The Gambian government said it had ordered blood bags from neighboring Senegal, which are due to arrive in Banjul today Monday, to help resolve the country’s blood shortage crisis. The revelation was made by Momodou Lamin Jammeh, the Spokesman of the Edward Francis Small Teaching Hospital in Banjul. Mr. Jammeh was reacting to news stories published by the Freedom Newspaper over the weekend reporting about a massive shortage of blood bags at the nation’s main referral hospital. Similar shortage of blood bags was reported in Government hospitals around the country.

“We have placed an order. The orders are delayed, but they will arrive on Monday, according to the Chief Pharmacist; they will arrive on Monday. But we have a small quantity of stock that we are using now,” Mr. Jammeh remarked.

Blood bags are used to support patients in need of blood before or after surgeries. As a result, the government had to place an emergency order to purchase blood bags from Senegal.

“The situation is unfortunate, but we are working tirelessly to solve the problem. The Ministry of Health in collaboration with the Central Medical Stores is doing their best to getting these blood bags on Monday. As we speak, they are already shipped, and they are on their way coming. We have an emergency order from Senegal,” he added.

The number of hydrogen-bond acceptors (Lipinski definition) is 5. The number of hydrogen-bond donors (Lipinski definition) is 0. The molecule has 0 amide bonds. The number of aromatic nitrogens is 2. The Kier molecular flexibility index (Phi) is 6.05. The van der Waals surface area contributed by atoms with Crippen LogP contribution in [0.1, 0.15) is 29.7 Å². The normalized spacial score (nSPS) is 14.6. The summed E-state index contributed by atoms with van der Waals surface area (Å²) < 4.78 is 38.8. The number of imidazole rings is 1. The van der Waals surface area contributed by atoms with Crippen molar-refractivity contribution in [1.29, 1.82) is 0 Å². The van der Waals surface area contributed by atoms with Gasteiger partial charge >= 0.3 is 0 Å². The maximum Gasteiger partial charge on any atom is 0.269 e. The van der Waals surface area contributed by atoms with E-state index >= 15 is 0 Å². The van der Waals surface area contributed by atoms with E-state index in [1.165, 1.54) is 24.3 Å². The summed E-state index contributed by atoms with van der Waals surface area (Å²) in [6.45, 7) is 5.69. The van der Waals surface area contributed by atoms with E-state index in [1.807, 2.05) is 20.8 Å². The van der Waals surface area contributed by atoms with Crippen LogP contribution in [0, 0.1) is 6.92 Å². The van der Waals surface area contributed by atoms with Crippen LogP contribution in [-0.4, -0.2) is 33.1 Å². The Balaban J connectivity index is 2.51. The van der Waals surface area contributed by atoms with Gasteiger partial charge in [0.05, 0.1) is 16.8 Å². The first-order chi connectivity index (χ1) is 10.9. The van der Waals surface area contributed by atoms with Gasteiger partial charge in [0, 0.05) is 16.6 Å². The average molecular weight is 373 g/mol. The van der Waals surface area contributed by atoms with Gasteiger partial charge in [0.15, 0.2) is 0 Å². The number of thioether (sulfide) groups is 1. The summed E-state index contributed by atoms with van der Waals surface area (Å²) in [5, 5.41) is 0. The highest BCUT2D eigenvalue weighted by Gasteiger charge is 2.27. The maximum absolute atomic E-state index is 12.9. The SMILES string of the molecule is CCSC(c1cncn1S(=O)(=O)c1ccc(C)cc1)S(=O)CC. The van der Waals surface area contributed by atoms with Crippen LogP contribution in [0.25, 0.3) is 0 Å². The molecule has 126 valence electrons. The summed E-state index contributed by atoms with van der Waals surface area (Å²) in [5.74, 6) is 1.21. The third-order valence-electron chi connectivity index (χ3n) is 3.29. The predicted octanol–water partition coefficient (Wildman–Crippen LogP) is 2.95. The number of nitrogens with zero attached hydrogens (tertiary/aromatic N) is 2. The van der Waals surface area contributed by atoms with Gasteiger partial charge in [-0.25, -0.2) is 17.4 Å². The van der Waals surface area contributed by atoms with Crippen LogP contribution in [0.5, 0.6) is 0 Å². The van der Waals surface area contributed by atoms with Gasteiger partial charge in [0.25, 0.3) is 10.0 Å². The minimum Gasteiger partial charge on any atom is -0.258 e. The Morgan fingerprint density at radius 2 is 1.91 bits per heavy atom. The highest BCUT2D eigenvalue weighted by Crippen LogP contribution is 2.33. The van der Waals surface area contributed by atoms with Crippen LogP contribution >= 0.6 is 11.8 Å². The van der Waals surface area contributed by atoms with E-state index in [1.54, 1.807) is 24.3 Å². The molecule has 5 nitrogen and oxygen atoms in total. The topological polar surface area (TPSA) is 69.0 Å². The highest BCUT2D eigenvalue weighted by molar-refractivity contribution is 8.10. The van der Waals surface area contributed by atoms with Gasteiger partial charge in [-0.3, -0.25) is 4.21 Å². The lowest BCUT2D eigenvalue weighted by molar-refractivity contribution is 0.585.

Jammeh said some of the blood bags they have in stock are expired. Hence, they decided not to use it for health reasons. He says the blood bag shortage is impacting on patient care at the hospital.

“We have a stock of blood bags, but their expiry date is this week; so, we decided not to use them. We have placed an order. We had a small quantity of blood bags that we are using in the hospital now. But hopefully, on Monday, the problem will be solved,” said the Hospital Spokesperson.

“Of course, it will slow down our operations because blood is a very important component in our services. It will affect our services,” he added.

The Gambian Resident Doctors Association have been calling for a total revamping of the country’s health sector. For example, they said some of the basic medical supplies that should facilitate their work, are not available in the hospitals. The doctors recently even had to embark on a sit-down strike to showcase their grievances.

President Adama Barrow responded in kind in a recent Cabinet reshuffle by firing the Health Minister Saffie Lowe Ceesay and her Permanent Secretary.

Notwithstanding, according to one Gambian medical doctor, the situation is getting from bad to worse. The doctor said patients, who have been scheduled to undergo surgeries had to take the risk or simply have to go without blood, as bags are not available.

Meanwhile, a consignment of medical drug supplies has arrived at the Port of Banjul. The drugs were ordered in 2017, according to one Gambian doctor. He said the four containers are still sitting at the port and have not been cleared by the government for distribution.

Written By Pa Nderry M’Bai


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